‘Edge the world forward,’ GHS grads told

The Enterprise — Elizabeth Floyd Mair 
Self-possessed: Muzen Magzoub, who graduated with honors and will go on to Rochester Institute, walks across the SEFCU Arena stage on June 23, diploma in hand. 

GUILDERLAND — Four-hundred-and-twenty graduates walked across the stage at the University at Albany’s athletic arena on June 23 to accept their diplomas from Guilderland High School, after several speakers spoke movingly of the importance not of success, but of resilience and compassion.

And during the ceremony, although rain had fallen for much of the day, the skies cleared in time for families and friends to head outside and take photos with their new graduates.

Principal Thomas Lutsic, who headed the school for seven years and will retire at month’s end, spoke frankly about the unexpected challenges life threw at him, starting in childhood.

He told The Enterprise that he doesn’t usually talk much about his past and has never really addressed a class with that level of frankness, but thought he would this time, since he is graduating with the class.

He said that, ironically, he never attended his own commencement ceremony, because he never graduated from from high school.

Lutsic had had dreams and plans, but the course of his life did not follow them.

“I didn’t plan on my grandmother and grandfather raising me, but my parents left when I was 8. I didn’t plan on my grandfather dying when I was 12. I didn’t plan on moving in with an aunt and uncle, and I didn’t plan on ending up in foster care. But life happens,” he told the class.

He didn’t start college until he was 32, he said, adding, “But it’s never too late to change direction.”

Every member of the class has had things happen that didn’t line up with their plans, he said.

“Some of you have had more challenges than I could ever imagine. And yet you made it here today. I have a deep respect for your accomplishment,” Lutsic said.

Life will continue to bring challenges that take the graduates off course, he said, but “it’s just part of living.” The important thing is to be able to reflect and learn.

And sometimes, Lutsic said, “You have to be open to changing your course.”

Silma Subah, who is headed to the State University of New York at Binghamton and gave the graduate address, also spoke of the need for flexibility and self-acceptance, advising her classmates to “take something from every failure you have faced, or might face.” She continued, “Don’t let them define you. Remember each of the failures. Keep them close.”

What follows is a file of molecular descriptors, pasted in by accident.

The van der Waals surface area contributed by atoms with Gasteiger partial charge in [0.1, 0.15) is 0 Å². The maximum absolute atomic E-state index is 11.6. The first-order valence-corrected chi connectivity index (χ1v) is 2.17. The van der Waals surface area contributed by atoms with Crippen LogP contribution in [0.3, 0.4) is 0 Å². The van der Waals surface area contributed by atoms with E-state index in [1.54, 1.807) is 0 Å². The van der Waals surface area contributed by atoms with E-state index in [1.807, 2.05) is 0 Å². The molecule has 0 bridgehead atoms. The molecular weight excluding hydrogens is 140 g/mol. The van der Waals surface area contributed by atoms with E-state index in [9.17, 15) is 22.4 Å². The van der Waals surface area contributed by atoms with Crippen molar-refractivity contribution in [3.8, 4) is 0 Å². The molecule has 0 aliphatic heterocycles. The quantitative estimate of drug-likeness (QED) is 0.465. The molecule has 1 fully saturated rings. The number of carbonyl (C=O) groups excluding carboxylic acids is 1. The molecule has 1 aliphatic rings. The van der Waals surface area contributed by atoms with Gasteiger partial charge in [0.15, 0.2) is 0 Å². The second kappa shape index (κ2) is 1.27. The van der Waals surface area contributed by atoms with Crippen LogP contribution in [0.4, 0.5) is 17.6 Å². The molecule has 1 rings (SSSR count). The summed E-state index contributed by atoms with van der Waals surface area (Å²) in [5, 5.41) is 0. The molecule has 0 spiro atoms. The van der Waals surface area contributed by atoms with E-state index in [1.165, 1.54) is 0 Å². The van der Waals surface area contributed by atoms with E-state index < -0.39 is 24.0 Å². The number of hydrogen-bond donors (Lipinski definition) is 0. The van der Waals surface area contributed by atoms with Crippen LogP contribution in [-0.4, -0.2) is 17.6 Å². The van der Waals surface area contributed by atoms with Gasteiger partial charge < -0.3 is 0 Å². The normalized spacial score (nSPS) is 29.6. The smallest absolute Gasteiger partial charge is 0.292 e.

Failures can serve as fuel, she said, for becoming a better person.

In his address, English teacher Gary Gnirrep, who has taught at Guilderland High School for 28 years, told the Class of 2018 that he had wanted to frame his talk around the alphabet, with one piece of advice for each letter, but that time constraints meant he could only make it to “C.”

“A,” he said, is for awareness. Young adulthood is a time when people are encouraged to think about the future and are asked, repeatedly, what they are going to do, “as if the present is merely a waiting room to endure until you get where you’re really supposed to be.”

But, Gnirrep said, “The present, this moment, is all you really have. It is the only place you truly occupy.” Too much emphasis on either past or present can make it difficult to appreciate the present moment.

These moments, he said, make up minutes that make up days and weeks and years, “and eventually a lifetime.”

“Be kind,” he said, for the alphabet’s second letter. Kindness is strength, he said.

He urged the students to find a cause. “Just one will do, that sparks your passion.

“Contribute to the conversation. Edge the world forward,” he said, “with your hashtags, your petitions, your blogs, and your tweets.”

The graduates should treat world issues as if they are happening in their own communities, and community issues “as if the world depended on it.”

Gnirrep told the Class of 2018: “You can’t shake someone’s hand with a wall between you. Don’t live behind a wall. Take an interest in others not like yourself. Be open to their food, and their hearts, and their stories. Be strong in your kindness toward humankind.”

Finally, he said, “C” is for challenges. Welcome challenges, he told the graduates.

“When your most difficult moments come calling, invite them into your life and get to know them. They are here to teach you.”

Guilderland’s Class of 2018 may already be on its way to developing the strength of kindness.

Forty-two students — exactly 10 percent — received a Community Service Award demonstrating that they have completed, during their time at Guilderland High School, at least 200 hours of community service.